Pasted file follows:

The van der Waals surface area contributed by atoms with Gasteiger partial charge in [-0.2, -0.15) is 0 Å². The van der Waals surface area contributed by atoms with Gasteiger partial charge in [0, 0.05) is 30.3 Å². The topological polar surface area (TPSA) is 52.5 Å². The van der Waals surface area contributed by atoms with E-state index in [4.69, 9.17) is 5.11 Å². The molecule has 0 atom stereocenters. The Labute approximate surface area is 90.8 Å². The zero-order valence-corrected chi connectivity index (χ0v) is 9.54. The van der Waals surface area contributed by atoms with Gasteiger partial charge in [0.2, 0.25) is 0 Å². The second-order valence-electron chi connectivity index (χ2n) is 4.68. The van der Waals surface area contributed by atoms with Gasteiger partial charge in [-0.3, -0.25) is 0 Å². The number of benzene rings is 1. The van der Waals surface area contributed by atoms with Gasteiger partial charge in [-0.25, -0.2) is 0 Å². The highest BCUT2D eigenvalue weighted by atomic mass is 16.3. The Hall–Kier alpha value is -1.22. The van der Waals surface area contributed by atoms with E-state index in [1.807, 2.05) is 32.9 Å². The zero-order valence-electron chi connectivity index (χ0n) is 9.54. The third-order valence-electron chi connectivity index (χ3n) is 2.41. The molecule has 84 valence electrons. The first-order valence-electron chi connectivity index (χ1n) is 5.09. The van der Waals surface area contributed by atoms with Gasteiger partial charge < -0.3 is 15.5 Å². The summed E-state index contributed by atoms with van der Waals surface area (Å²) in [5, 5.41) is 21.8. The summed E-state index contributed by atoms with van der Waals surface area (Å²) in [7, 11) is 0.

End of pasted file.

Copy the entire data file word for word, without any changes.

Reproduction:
The van der Waals surface area contributed by atoms with Gasteiger partial charge in [-0.2, -0.15) is 0 Å². The van der Waals surface area contributed by atoms with Gasteiger partial charge in [0, 0.05) is 30.3 Å². The topological polar surface area (TPSA) is 52.5 Å². The van der Waals surface area contributed by atoms with E-state index in [4.69, 9.17) is 5.11 Å². The molecule has 0 atom stereocenters. The Labute approximate surface area is 90.8 Å². The zero-order valence-corrected chi connectivity index (χ0v) is 9.54. The van der Waals surface area contributed by atoms with Gasteiger partial charge in [0.2, 0.25) is 0 Å². The second-order valence-electron chi connectivity index (χ2n) is 4.68. The van der Waals surface area contributed by atoms with Gasteiger partial charge in [-0.3, -0.25) is 0 Å². The number of benzene rings is 1. The van der Waals surface area contributed by atoms with Gasteiger partial charge in [-0.25, -0.2) is 0 Å². The highest BCUT2D eigenvalue weighted by atomic mass is 16.3. The Hall–Kier alpha value is -1.22. The van der Waals surface area contributed by atoms with E-state index in [1.807, 2.05) is 32.9 Å². The zero-order valence-electron chi connectivity index (χ0n) is 9.54. The third-order valence-electron chi connectivity index (χ3n) is 2.41. The molecule has 84 valence electrons. The first-order valence-electron chi connectivity index (χ1n) is 5.09. The van der Waals surface area contributed by atoms with Gasteiger partial charge < -0.3 is 15.5 Å². The summed E-state index contributed by atoms with van der Waals surface area (Å²) in [5, 5.41) is 21.8. The summed E-state index contributed by atoms with van der Waals surface area (Å²) in [7, 11) is 0.